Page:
A randomized controlled trial, or RCT, is a study design used to randomly assign individuals from a target population into experimental and control groups. RCTs are used to prevent biases within samples that can lead to misinterpretation of experimental results.
Participants of an RCT are divided into two groups:
Participants belonging to the experimental group receive the variable that is being tested.
Participants belonging to the control group do not receive the variable that is being tested.
Sometimes, a placebo is given to the participants of the control group. A placebo appears to be similar to the variable that is being tested, but does not have any effect. This is done to eliminate the “placebo effect”, which can introduce bias in the experiment, as a group that does not receive treatment may act differently from the one that does.
For RCTs to be successful, participants should be divided randomly so that no difference exists between both groups. The only difference is the treatment that is being administered.
Randomized controlled experiments have been widely used in clinical research. For example, consider the following scenario:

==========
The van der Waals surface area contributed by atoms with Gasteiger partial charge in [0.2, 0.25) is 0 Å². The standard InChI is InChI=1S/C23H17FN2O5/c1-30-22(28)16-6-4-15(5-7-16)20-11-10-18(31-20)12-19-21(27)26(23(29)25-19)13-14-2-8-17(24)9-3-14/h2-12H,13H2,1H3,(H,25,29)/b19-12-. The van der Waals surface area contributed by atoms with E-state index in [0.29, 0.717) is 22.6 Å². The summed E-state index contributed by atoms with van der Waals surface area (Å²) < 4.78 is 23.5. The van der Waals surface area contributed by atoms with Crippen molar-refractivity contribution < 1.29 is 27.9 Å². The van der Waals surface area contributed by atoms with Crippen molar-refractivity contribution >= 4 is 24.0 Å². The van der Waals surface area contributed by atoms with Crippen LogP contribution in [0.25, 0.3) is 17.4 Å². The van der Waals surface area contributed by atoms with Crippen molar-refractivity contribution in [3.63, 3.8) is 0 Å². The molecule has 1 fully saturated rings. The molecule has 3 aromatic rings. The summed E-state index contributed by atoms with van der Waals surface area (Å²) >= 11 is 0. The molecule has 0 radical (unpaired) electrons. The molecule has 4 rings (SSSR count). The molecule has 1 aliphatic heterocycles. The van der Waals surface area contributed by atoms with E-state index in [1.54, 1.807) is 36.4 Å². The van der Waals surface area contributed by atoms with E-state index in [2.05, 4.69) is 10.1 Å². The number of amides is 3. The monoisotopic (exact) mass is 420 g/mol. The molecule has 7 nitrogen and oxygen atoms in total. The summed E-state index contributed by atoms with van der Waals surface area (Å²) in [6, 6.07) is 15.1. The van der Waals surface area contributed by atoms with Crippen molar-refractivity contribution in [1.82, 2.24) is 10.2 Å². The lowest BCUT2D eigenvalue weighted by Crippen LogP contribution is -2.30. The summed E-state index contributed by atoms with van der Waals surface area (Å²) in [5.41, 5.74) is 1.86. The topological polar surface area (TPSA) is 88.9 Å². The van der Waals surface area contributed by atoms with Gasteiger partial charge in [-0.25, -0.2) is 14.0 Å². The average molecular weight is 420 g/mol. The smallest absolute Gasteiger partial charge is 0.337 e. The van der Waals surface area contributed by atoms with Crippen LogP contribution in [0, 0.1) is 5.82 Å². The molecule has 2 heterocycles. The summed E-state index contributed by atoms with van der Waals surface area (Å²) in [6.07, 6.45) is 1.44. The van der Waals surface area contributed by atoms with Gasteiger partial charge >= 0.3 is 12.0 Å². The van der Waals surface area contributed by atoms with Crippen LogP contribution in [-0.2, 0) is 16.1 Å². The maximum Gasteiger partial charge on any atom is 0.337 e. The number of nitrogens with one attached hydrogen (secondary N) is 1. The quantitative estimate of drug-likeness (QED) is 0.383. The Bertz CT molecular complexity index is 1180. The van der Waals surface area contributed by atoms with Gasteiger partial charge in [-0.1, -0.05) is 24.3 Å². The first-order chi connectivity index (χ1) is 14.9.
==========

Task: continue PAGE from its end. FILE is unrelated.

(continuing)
A group of researchers wants to examine the effects of a new drug. They randomly choose and divide participants into two groups: the experimental and the control group.
The experimental group is treated with the drug that is being tested, while the control group is given a placebo. In this case, a placebo can be a sugar pill that has no effect.
After a period of time, the effects of the drug are examined through the scientific method. In medical research, this can be done through medical tests. The difference between the experimental and the control group results is observed, analyzed, and reported.
RCTs assume that the difference between both groups is only due to the treatment administered. This is why groups need to be assigned completely randomly to eliminate any bias.
The illustration below summarizes the scenario:
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